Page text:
biologists. In regards to the Ruddy Duck, it has had a steady climb in numbers on the HFBC since the early 1990s. Pileated Woodpecker numbers have more or less doubled on the count since the mid 90s. This could indicate an actual increase or it could be a function of increased party hours. This could also be the case with the Sharp-shinned Hawk although local hawk counts have also noted an increase in this species. Passerines in record numbers included Red-breasted Nuthatch, Carolina Wren and Pine Siskin. Red-breasted Nuthatch record totals are probably just due to chance. Surprisingly to me was the fact that I could not find a Red-breasted Nuthatch this year despite visiting suitable habitats were they usually are. Go figure! For the Carolina Wren, it seems hard for most birders to imagine that this species was only sporadically reported on the HFBC in the late 70s and early 80s. It has been a long time since this species was very uncommon in the HSA. Lastly, the Pine Siskin had a real banner year on the fall count. This species, being a finch, always undergoes startling fluctuations in abundance. For example, it has been missed on 20% of counts and less than 10 individuals have been recorded on four other counts. However, the previous record of 560 in 1980 was shattered by the 1,505 tallied this year. Almost all parties reported Pine Siskin in 2008.
There are always misses on counts and this year was no exception. Species that were missed this year that are usually recorded included Blue-winged Teal, Northern Goshawk, Common Yellowthroat, Eastern Towhee and Eastern Meadowlark. Species missed that are seen around 50% of the time included Sanderling, White-rumped Sandpiper, Long-eared Owl, Northern Saw-Whet Owl, Eastern Phoebe and Brown Thrasher. Surprisingly, despite the brisk east winds, no ?pelagic? species such as gannets, phalaropes, jaegers or kittiwakes were observed on Lake Ontario.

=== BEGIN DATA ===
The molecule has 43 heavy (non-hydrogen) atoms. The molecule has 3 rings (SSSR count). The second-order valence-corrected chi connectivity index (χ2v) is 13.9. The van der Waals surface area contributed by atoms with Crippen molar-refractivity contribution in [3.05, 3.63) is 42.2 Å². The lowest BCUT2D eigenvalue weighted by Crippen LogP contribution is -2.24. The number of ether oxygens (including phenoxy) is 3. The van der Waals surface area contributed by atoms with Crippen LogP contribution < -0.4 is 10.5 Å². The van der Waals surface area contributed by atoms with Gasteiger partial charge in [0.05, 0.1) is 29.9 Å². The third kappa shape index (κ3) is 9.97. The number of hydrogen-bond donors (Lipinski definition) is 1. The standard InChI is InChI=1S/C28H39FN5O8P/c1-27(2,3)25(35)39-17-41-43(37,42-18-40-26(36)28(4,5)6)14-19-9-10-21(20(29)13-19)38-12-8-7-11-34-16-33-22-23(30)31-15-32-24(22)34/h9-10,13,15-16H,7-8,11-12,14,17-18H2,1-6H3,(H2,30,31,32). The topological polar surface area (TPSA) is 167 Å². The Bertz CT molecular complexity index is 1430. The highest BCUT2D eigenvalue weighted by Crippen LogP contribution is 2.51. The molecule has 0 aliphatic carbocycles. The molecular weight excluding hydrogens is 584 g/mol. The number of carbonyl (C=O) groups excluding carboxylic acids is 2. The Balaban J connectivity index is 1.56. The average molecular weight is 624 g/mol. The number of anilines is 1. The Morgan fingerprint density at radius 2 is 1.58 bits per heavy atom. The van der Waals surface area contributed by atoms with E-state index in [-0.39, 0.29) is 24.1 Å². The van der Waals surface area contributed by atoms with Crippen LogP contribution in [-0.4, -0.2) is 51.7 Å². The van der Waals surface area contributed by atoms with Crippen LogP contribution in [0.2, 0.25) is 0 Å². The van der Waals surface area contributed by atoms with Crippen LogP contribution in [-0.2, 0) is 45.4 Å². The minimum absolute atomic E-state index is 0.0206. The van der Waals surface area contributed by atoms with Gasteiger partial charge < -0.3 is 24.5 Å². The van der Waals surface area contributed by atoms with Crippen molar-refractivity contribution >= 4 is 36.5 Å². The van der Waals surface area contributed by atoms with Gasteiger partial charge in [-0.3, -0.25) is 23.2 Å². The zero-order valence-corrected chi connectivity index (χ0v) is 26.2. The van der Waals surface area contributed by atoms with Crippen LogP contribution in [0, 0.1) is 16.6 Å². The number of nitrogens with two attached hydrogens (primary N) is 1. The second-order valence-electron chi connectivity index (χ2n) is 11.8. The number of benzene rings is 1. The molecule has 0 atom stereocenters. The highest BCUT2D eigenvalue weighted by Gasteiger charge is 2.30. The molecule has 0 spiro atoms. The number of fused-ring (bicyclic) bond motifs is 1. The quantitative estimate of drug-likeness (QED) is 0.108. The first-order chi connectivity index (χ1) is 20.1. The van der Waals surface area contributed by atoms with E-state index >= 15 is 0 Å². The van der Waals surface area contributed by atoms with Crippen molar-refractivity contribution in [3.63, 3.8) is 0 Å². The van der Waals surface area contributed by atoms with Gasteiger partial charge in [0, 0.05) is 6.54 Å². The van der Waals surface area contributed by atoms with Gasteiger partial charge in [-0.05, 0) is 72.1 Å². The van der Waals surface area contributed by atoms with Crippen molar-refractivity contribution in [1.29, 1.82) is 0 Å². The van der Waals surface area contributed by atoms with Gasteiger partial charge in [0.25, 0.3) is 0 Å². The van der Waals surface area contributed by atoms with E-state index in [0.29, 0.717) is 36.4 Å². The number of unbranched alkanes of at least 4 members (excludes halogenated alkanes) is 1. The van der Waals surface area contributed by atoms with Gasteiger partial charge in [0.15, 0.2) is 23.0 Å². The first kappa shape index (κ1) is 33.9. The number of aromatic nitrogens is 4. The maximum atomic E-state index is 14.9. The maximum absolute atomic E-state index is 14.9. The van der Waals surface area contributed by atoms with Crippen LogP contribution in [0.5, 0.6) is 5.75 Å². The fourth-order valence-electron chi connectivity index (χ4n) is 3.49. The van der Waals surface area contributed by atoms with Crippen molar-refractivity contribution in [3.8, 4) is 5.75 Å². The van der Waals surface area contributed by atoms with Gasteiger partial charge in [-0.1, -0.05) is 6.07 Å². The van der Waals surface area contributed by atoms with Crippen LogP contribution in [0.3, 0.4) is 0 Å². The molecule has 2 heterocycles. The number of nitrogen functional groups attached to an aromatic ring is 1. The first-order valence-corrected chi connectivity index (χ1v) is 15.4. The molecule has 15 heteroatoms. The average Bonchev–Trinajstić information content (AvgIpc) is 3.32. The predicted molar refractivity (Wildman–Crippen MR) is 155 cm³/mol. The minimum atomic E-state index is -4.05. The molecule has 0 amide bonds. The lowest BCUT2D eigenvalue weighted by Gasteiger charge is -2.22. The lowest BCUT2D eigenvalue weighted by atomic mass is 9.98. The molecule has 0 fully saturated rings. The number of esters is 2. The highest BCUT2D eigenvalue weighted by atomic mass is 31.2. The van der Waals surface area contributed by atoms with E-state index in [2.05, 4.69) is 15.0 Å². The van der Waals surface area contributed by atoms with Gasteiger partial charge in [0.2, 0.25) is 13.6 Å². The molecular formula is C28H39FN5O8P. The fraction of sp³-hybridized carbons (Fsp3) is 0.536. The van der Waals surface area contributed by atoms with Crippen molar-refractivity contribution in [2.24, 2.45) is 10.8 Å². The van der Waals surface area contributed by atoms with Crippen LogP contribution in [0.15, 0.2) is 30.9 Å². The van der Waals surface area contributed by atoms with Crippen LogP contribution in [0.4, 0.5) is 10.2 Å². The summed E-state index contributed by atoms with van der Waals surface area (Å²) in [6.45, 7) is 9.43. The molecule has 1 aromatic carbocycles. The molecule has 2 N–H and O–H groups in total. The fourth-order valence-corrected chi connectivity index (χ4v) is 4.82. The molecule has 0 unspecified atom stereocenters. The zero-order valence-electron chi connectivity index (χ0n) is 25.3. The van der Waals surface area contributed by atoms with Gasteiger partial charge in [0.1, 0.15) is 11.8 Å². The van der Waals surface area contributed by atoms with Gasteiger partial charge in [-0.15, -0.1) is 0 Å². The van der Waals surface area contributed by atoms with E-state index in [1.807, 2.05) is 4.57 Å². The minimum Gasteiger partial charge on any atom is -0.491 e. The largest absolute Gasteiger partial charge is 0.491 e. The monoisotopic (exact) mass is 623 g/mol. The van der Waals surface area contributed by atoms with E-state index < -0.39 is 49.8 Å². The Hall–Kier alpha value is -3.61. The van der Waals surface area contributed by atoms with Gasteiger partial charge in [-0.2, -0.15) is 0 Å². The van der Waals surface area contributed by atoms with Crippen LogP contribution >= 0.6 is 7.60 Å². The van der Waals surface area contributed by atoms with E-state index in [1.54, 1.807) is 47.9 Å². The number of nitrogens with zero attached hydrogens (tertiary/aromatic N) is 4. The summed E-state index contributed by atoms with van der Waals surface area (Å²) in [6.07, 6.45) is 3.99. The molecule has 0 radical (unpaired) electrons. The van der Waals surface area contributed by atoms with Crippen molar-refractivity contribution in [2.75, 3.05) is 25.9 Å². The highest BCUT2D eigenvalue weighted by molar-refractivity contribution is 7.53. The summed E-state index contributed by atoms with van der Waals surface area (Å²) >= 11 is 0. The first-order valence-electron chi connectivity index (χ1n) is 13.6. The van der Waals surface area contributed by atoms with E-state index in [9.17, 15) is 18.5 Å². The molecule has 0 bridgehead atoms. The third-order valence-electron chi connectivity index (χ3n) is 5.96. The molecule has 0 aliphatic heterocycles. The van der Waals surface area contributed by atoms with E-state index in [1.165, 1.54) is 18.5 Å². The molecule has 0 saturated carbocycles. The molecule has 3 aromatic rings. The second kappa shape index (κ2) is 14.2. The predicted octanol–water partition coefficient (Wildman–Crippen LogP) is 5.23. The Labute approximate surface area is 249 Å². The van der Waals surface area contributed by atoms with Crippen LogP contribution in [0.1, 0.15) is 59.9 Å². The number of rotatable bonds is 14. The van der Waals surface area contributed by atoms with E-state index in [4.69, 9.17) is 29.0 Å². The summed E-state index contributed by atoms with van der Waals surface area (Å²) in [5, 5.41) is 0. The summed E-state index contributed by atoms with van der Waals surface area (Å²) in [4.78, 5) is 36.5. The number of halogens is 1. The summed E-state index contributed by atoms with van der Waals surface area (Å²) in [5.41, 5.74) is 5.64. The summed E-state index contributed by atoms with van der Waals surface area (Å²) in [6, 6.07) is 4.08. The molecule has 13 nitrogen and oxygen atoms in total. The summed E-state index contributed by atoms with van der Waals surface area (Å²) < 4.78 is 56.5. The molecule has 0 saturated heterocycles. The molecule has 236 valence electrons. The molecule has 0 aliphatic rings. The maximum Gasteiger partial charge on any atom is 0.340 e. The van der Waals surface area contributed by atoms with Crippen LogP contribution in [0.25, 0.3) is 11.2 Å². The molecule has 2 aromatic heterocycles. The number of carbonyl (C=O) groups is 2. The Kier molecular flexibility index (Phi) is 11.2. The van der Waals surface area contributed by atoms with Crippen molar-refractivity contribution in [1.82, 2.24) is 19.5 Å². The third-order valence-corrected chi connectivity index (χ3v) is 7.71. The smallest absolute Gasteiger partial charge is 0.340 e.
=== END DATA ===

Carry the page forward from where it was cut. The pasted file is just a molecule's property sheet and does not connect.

Once again this year there was an outstanding count-period bird observed. A Manx Shearwater was observed at Van Wagners Beach on Saturday November 1 by Dan Salisbury. Unfortunately this bird was not seen on count day as it would have been the best bird ever seen on any HFBC. We have had two other count-period birds of this nature before, these being the Eastern Kingbird (extreme date rarity) in 2006 and the American Oystercatcher in 1985.
Area Covered: Selected areas within a 40.2km radius of Dundurn Castle, Hamilton, Ontario (Hamilton Study Area-HSA) including: the Lake Ontario shoreline from Port Credit to Beamsville; the Conservation Areas of Berry, Binbrook, Burns, Christie, Felker’s Falls, Fifty Point, Mountsberg, Valens, Dundas Valley, and Spencer Gorge; Islay, Puslinch, Mohawk and Dunmark Lakes; Scotch Block Reservoir; Cootes Paradise; Woodland & Holy Sepulcher Cemeteries; Kings Forest; Esquesing and Frank Tracts; Bronte, Rattray, Middletown and Van Wagners Marshes; Vanderliek Farm Pond; ….